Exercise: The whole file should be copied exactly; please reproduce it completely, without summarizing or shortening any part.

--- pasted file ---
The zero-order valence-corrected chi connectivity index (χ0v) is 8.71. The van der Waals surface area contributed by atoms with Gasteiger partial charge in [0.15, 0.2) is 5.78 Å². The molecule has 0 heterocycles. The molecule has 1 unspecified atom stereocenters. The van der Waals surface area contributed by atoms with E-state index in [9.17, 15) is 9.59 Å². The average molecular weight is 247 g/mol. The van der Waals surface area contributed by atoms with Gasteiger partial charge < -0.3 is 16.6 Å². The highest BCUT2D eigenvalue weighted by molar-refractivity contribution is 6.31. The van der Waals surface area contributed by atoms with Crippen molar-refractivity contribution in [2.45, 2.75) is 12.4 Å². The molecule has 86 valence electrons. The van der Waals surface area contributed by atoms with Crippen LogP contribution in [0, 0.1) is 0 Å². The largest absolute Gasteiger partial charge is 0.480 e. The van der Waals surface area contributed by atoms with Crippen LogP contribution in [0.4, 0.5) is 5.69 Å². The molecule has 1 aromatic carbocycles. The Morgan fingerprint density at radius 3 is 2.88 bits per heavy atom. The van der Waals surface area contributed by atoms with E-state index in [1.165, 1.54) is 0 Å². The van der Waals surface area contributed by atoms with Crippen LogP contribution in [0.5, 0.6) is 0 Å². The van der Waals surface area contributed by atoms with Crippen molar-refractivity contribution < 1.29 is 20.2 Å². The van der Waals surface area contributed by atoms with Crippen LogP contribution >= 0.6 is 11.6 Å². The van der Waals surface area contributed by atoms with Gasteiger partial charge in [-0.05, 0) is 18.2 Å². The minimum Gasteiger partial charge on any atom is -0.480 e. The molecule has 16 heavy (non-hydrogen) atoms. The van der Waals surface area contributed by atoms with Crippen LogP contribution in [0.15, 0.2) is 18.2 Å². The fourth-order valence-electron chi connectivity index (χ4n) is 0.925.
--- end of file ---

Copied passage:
The zero-order valence-corrected chi connectivity index (χ0v) is 8.71. The van der Waals surface area contributed by atoms with Gasteiger partial charge in [0.15, 0.2) is 5.78 Å². The molecule has 0 heterocycles. The molecule has 1 unspecified atom stereocenters. The van der Waals surface area contributed by atoms with E-state index in [9.17, 15) is 9.59 Å². The average molecular weight is 247 g/mol. The van der Waals surface area contributed by atoms with Gasteiger partial charge < -0.3 is 16.6 Å². The highest BCUT2D eigenvalue weighted by molar-refractivity contribution is 6.31. The van der Waals surface area contributed by atoms with Crippen molar-refractivity contribution in [2.45, 2.75) is 12.4 Å². The molecule has 86 valence electrons. The van der Waals surface area contributed by atoms with Crippen LogP contribution in [0, 0.1) is 0 Å². The largest absolute Gasteiger partial charge is 0.480 e. The van der Waals surface area contributed by atoms with Crippen LogP contribution in [0.4, 0.5) is 5.69 Å². The molecule has 1 aromatic carbocycles. The Morgan fingerprint density at radius 3 is 2.88 bits per heavy atom. The van der Waals surface area contributed by atoms with E-state index in [1.165, 1.54) is 0 Å². The van der Waals surface area contributed by atoms with Crippen LogP contribution in [0.5, 0.6) is 0 Å². The van der Waals surface area contributed by atoms with Crippen molar-refractivity contribution < 1.29 is 20.2 Å². The van der Waals surface area contributed by atoms with Crippen LogP contribution >= 0.6 is 11.6 Å². The van der Waals surface area contributed by atoms with Gasteiger partial charge in [-0.05, 0) is 18.2 Å². The minimum Gasteiger partial charge on any atom is -0.480 e. The molecule has 16 heavy (non-hydrogen) atoms. The van der Waals surface area contributed by atoms with Crippen LogP contribution in [0.15, 0.2) is 18.2 Å². The fourth-order valence-electron chi connectivity index (χ4n) is 0.925.